The perfect man to tell us why the Eighties remains so popular

Few names scream the Eighties like Mike Read. The evergreen DJ and presenter became a household name during the decade of decadence – long before the uncomfortable viewing of his time in the jungle during the 2004 version of I’m A celebrity (Get Me Out Of Here!).
It is, therefore, no surprise to discover him fronting a stage show called 80s Mania which is touring the UK.
Mike is the video host of the show – appearing on the big screen surrounded by girls (Top Of The Pops style) and introducing the various chart acts from back in the day.
He also slips in impersonations of former colleagues such as David ‘Kid’ Jensen and late greats such as John Peel OBE.
I caught up with Mike when the 80s Mania show called in at Hanley’s Victoria Hall.
His CV is extraordinary and spans more than 30 years in the entertainment industry as a DJ, TV presenter, songwriter, author, actor and writer of no less than eight stage musicals.
Through his time hosting the Radio 1 Breakfast Show and as a presenter of the station’s legendary Roadshow Mike rubbed shoulders with everyone who was anyone in music and regularly drew 17 million listeners.
As the host of Saturday Superstore he was a household name to youngsters while his Saturday night Pop Quiz – featuring many of his showbiz friends – attracted more than 10 million viewers at the peak of its powers.
To my mind, this breadth of knowledge and experience should make Mike Read the perfect man to explain why the Eighties enjoys such an enduring popularity in the UK.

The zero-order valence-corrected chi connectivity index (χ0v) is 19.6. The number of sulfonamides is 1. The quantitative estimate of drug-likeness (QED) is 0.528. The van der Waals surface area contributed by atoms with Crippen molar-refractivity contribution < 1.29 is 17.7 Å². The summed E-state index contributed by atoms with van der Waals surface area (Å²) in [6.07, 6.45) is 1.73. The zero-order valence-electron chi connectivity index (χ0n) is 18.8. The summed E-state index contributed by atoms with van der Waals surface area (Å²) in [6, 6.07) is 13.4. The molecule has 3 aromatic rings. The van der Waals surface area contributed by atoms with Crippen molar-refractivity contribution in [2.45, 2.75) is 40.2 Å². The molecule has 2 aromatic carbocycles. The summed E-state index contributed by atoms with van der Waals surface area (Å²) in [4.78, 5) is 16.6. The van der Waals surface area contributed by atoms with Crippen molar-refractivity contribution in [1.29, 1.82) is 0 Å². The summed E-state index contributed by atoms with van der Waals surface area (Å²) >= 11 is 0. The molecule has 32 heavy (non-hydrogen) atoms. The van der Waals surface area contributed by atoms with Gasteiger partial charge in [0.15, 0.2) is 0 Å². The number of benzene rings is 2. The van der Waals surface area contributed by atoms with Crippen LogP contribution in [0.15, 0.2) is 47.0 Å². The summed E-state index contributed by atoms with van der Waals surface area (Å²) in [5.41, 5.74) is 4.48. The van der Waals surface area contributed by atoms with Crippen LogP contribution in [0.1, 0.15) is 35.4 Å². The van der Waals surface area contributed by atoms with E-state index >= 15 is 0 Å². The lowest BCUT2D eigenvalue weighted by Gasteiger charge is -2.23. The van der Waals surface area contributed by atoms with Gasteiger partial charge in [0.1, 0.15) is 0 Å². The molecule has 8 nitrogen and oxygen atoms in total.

“It’s actually a really difficult question to answer,” said the 64-year-old. “However, what I would say is that the Eighties is to many people what the Sixties was and is to many others.
“You have to understand I am biased but I would say the Eighties was stronger musically than the Seventies, the Nineties or the Noughties.
“It also coincided with the advent of music videos which were hugely important and innovative and basically changed the face of the industry overnight.
“Back then the top acts could afford to jet off two Mauritius for a couple of weeks to work on a wacky video to accompany their song.
“They had the money to do it. There was plenty of cash around at the time and we all thought it would last forever.”
Mike’s time at Radio 1 coincided with a golden era in pop music and he helped launch some of the biggest names – as well as famously taking the decision on-air in 1984 not to play the Frankie Goes To Hollywood single Relax because of its ‘obscene’ lyrics.
Mike said: “It’s hard to choose a favourite artist from the period. There were so many quality acts like Duran Duran, the Spandaus (Spandau Ballet), Paul Young, Adam And The Ants – the list is endless.
“I was privileged to be a part of this scene and it is something that, at the time, I’m not sure we all appreciated.
“Simply being able to work on a show like Top Of The Pops was a dream and so much fun.
“At the same time the Radio 1 roadshow was a juggernaut – just so popular all over the country.”
Of course, even the bespectacled, always smiley advocate of the Eighties has to admit that some of the fashions from the time were somewhat regrettable.
He said: “I distinctly remember thinking at the time that, compared to the Sixties and Seventies the clothes we we wearing weren’t in any way unusual.
“I thought that people would look back at the Eighties and think ‘blimey, they wore normal clothes back then’.
“However, nowadays I see how wrong I was because some of the fashions were absolutely horrendous!”’

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